This week’s readings and discussions were a valuable experience for me as they helped me see my practice in a more comprehensive way. The major thread connecting the reading materials and discussed topics is the need to find common grounds with students when teaching a language with the focus on the written word. My internship is associated with teaching high-school students, who are individuals with well-developed personalities and beliefs. We discussed numerous aspects of their life and the entire American society while analyzing different works.
These talks made me pay specific attention to Christensen’s (2017) words that literature “should open conversation and dialogue” (p. 182). I could observe the way young people were willing to express their ideas if they felt or believed the text spoke to them and was somehow related to their existence. At first, like many new educators, I felt it difficult to engage students in reading and analysis. Being a keen reader, I could hardly understand how certain works can leave anyone cold.
This week’s sources, especially the book by Christensen (2017), helped me develop a universal model to make students truly involved in the analytical process. I try to find some aspects of the readings that are in different ways related to the discourse existing in social media and among adolescents. I have also attempted to make announcements and intrigue my students, which often makes them more attentive to details and topics discussed. It is believed that young people start investing more time in watching rather than reading, which may be true to a certain extent. However, I can also state that young people have this need to explore and share, express themselves and see what others may think or do. We addressed various topical issues with my students and learned a lot from each other.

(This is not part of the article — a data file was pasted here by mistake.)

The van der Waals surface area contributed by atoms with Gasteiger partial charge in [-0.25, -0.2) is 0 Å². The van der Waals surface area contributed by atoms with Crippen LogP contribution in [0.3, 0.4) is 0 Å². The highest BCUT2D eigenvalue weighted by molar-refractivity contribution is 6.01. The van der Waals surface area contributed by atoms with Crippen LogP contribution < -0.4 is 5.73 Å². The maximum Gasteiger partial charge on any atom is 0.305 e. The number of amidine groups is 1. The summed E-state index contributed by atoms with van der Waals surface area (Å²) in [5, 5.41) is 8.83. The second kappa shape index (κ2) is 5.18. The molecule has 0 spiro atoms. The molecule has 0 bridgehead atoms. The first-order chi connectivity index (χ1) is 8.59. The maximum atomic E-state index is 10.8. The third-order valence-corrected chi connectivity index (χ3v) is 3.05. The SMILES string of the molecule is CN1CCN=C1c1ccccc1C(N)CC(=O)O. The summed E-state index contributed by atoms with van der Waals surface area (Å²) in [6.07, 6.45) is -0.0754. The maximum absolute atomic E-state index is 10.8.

Christensen, L. (2017). Reading, writing, and rising up: Teaching about social justice and the power of the written word (2nd ed.). Rethinking Schools.